The inquest is due to continue today


Tim Bonner of the Countryside Alliance, said: "The prosecutions of Mr Leadbetter have raised hugely important questions about the legal process.

"A completely innocent man has spent two years clearing his name at the cost of over £250,000 to the taxpayer all because the police and CPS chose to pursue prosecutions based on the spurious allegations and unauthorised surveillance evidence of animal rights activists.
Earlier this month a judge in the case against a Dorset hunt terrier man asked for guidance as to whether secret filming by antis was subject to the Regulation of Investigatory Powers Act 2000 (RIPA) — which gives police and local authorities permission to undertake surveillance (news, 7 January).

The CPS clarification adds that if the police force does not encourage or initiate the surveillance, authorisation is not necessary. But that evidence may not stand up in court.



This is what happened with the police investigation into the alleged cruelty of the RSPCA dead bolt gunning dogs.

 Enquiry re German Shepherd Dogs 24th June 2009 – Swansea

Thank you for your interest and correspondence regarding the above case. I am now in a position to update you that South Wales Police conducted a full and thorough investigation into the above subject matter and allegations surrounding it. This was completed comprehensively and expeditiously by a dedicated team of officers lead by a Senior Detective. As a result a full file of evidence was submitted to the Crown Prosecution Service requesting their advice.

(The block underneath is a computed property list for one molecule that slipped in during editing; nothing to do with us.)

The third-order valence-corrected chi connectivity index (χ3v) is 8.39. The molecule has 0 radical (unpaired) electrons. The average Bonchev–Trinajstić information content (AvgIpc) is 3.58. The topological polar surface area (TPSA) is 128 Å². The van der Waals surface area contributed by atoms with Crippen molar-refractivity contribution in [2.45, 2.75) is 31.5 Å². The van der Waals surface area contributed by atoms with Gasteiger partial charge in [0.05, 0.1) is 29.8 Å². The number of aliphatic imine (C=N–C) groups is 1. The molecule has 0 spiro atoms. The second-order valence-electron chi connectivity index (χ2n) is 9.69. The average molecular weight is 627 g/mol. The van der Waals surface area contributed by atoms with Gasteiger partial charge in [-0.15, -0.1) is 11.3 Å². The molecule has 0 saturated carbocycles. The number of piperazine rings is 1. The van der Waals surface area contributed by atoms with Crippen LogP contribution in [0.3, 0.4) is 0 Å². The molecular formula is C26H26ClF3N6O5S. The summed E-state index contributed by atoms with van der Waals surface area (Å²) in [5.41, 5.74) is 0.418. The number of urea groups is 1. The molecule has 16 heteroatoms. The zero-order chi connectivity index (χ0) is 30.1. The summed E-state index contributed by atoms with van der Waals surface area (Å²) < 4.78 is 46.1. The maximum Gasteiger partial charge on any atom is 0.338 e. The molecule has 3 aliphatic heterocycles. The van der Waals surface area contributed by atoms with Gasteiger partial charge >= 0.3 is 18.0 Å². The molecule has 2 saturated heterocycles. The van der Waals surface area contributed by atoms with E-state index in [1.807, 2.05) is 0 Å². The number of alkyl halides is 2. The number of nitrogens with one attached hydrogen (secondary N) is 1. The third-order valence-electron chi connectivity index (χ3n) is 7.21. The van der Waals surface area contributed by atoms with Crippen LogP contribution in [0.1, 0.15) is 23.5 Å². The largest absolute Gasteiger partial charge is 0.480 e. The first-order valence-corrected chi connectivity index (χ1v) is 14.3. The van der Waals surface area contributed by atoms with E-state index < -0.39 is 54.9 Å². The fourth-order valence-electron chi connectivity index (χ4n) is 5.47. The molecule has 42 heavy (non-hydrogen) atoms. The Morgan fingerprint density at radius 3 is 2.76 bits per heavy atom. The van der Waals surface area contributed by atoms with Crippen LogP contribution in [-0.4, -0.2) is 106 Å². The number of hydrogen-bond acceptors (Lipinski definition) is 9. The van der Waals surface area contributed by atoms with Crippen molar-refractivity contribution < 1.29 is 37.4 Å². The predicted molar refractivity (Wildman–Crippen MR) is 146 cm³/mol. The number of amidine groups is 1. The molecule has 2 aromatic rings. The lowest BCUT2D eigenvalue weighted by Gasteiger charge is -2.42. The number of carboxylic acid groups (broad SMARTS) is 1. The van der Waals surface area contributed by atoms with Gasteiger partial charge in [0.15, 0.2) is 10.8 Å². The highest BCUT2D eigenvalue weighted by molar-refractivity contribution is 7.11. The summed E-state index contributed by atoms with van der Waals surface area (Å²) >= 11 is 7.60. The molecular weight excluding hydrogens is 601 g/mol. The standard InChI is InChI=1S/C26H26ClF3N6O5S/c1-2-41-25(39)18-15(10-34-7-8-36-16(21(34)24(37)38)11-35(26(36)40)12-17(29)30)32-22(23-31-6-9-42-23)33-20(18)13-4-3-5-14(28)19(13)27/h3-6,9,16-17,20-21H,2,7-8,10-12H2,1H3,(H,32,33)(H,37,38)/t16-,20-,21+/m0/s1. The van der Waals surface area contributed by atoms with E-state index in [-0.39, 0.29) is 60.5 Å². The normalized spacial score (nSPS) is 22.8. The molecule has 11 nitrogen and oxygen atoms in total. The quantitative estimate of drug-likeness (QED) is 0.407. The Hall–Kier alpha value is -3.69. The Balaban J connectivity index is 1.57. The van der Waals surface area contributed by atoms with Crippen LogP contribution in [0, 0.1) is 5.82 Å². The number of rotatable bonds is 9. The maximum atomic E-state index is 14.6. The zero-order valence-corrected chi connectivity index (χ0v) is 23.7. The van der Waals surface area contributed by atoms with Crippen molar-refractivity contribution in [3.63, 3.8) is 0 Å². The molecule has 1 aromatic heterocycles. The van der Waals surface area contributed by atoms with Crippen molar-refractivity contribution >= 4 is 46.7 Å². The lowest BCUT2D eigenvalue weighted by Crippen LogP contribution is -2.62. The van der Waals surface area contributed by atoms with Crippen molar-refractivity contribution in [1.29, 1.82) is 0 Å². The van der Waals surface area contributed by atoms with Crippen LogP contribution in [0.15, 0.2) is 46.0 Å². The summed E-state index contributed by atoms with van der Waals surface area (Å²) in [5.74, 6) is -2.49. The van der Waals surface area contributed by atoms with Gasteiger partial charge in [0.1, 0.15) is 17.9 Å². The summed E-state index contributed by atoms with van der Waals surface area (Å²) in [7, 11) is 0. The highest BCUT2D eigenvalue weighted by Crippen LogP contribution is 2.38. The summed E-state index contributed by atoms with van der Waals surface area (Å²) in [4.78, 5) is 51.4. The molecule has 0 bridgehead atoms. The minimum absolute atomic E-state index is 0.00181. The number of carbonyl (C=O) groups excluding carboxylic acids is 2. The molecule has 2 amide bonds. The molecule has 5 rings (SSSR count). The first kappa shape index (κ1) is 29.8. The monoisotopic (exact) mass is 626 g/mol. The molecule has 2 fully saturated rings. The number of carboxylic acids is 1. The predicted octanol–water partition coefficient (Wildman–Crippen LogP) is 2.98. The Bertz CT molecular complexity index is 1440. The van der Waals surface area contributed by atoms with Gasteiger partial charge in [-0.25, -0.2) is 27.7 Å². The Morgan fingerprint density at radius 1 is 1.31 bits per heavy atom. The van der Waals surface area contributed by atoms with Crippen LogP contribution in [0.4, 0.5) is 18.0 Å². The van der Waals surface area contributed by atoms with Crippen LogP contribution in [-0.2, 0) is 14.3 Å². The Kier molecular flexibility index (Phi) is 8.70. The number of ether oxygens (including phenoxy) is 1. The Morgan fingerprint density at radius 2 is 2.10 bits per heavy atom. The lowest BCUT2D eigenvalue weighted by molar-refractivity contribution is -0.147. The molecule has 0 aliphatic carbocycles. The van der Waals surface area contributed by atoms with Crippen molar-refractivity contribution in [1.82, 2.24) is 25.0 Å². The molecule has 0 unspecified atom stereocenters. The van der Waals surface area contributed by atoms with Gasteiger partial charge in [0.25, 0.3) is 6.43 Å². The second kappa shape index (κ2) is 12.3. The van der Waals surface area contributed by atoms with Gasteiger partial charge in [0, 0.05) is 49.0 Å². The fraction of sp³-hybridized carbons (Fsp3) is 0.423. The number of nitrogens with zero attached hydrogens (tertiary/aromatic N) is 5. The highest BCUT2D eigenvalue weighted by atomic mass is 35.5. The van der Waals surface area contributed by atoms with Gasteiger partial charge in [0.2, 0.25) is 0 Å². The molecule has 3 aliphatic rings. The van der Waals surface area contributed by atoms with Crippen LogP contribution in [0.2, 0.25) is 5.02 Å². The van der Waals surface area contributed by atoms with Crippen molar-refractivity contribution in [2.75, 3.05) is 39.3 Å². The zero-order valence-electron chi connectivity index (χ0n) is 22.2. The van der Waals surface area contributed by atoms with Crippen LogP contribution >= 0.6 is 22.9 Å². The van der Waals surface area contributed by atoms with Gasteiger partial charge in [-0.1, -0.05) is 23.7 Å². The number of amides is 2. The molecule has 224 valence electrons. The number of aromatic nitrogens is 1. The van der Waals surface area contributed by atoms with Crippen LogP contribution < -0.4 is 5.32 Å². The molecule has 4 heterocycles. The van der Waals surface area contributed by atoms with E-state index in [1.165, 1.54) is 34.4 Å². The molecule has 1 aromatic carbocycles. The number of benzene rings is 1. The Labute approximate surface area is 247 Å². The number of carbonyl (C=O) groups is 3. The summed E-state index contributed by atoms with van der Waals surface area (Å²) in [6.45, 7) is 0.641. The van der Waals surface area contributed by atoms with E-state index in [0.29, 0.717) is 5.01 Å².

The Crown Prosecution Service carefully considered the evidence presented in this case and concluded that there was not a realistic proposition of conviction in accordance with the Code for Crown Prosecutors. The District Crown Prosecutor for Swansea and Chief Crown Prosecutor for South Wales also considered the file and were in full agreement with the decision to take no further action.

I appreciate you will be disappointed with this decision but may I reassure you that this case was treated with the highest priority and no recommendations were submitted by South Wales Police and the file solely focused on evidence available.

Yours faithfully



Now I read this as that the Crown Prosecution has not said this was wrong or illegal, it just said with the evidence presented it could not realistically prosecute. Are we all happy to let this go on? If not like me sit and email 2 letters a night to MPs. media or RSPCA themselves.

Friday, 23 April 2010



RSPCA inspector Julie Lyons is a regular at North Staffordshire Magistrates Court, where she has helped to secure banning orders against a number of pet owners.

Miss Lyons, an RSPCA inspector for 12-years, who lives in the Moorlands, said: “We are seeing a lot more cruelty cases against dogs.